ADIPOKINE CONCENTRACTIONS ARE SIMILAR IN FEMORAL ARTERY AND CORONARY VENOUS SINUS BLOOD: EVIDENCE AGAINST IN VIVO ENDOCRINE SECRETION BY HUMAN EPICARDIAL FAT

ADIPOKINE CONCENTRACTIONS ARE SIMILAR IN FEMORAL ARTERY AND CORONARY VENOUS SINUS BLOOD: EVIDENCE AGAINST IN VIVO ENDOCRINE SECRETION BY HUMAN EPICARDIAL FAT
Harold S. Sacks and Eric Johnson (USA)

Abstract
Human epicardial adipose tissue expresses and secretes in vitro hormones and inflammatory cytokines and chemokines collectively termed adipokines. We hypothesized that human epicardial fat did not secrete adipokines into coronary blood under basal conditions in vivo. Adiponectin, leptin, resistin, tumor necrosis factor-α, monocyte chemoattractant protein-1, active plasminogen-activator inhibitor-1, interleukin-1β,-6,-8 and vascular endothelial growth factor were measured simultaneously in femoral arterial (a surrogate for coronary arterial) blood and coronary sinus venous blood from eleven patients, mostly young non-obese women, without known heart disease undergoing cardiac catheterisation for radioablation of supraventricular tachycardia. Mean adipokine concentrations were not significantly different in both vessels. In contrast, free fatty acid levels were significantly higher in femoral arterial than coronary sinus blood in keeping with net uptake of free fatty acids by the myocardium. Femoral artery levels of monocyte chemoattractant protein-1, active plasminogen activator inhibitor-1, leptin and resistin showed positive correlations with BMI in descending order of significance but adiponectin showed no relationship. Values for the other adipokines were below the assay detection limit in several patients negating the use of regression analysis. As opposed to their secretion in vitro, the adipokines described above are not secreted into coronary blood by human epicardial adipose tissue under near-normal basal conditions in vivo and are more likely released into the interstitium of the myocardium and coronary vessels to function as local paracrine regulators.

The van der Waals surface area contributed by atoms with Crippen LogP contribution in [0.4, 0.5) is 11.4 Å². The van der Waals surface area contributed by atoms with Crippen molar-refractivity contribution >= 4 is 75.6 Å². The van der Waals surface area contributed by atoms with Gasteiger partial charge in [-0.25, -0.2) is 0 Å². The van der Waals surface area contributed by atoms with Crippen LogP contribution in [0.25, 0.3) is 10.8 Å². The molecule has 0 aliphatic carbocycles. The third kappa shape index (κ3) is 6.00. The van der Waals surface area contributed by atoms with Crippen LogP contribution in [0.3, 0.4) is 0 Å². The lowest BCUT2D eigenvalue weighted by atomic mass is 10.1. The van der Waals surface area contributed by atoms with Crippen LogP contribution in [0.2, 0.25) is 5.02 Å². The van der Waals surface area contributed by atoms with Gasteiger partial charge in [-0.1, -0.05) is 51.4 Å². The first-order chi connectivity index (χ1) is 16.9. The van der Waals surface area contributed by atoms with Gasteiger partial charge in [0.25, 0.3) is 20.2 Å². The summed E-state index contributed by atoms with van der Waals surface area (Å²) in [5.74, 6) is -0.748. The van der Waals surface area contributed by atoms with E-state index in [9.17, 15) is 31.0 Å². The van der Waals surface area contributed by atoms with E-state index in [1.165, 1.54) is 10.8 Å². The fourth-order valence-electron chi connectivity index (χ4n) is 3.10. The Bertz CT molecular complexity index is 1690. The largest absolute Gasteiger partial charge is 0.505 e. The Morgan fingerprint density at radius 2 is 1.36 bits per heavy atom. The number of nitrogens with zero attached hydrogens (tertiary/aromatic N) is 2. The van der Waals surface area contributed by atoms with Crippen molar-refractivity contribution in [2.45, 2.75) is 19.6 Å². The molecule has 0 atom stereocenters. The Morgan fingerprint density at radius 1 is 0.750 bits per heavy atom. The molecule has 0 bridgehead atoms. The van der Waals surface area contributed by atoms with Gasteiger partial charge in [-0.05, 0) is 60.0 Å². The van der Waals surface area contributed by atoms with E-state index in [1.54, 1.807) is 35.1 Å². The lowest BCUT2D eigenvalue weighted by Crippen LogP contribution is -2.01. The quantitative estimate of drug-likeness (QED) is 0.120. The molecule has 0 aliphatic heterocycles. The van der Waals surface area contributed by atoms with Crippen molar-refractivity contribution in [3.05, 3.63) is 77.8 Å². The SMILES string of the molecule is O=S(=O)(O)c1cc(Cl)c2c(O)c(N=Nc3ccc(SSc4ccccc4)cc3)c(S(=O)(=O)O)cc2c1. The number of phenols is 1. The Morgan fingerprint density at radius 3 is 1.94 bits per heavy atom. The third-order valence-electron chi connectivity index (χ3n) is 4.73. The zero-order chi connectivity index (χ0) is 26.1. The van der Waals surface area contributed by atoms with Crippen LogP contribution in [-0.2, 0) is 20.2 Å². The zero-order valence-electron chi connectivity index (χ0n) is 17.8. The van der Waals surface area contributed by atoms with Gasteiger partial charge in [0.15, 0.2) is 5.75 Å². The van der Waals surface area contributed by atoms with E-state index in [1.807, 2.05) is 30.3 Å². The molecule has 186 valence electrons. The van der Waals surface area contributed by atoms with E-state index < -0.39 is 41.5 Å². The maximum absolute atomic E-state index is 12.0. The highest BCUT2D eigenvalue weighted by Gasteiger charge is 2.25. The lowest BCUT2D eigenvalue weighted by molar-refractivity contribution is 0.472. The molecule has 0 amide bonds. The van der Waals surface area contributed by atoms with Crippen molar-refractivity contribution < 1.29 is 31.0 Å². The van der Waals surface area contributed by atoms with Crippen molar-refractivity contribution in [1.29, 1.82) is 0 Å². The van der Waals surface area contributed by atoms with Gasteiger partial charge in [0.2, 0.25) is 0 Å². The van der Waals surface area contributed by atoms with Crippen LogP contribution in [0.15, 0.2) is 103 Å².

Adipobiology 2009; 1: 51-56

Key words: adipose tissue, adipokines, inflammation, paracrine, gradients


Received 15 December 2008, accepted 21 January 2009.
Correspondence and reprint request: Dr Harold S. Sacks, 6027 Walnut Grove Road, Suite 307, Memphis, TN 38120, USA.
Tel.: 901 681 0346, Fax: 901 682 7737,
Email: hsacks@hotmail.com

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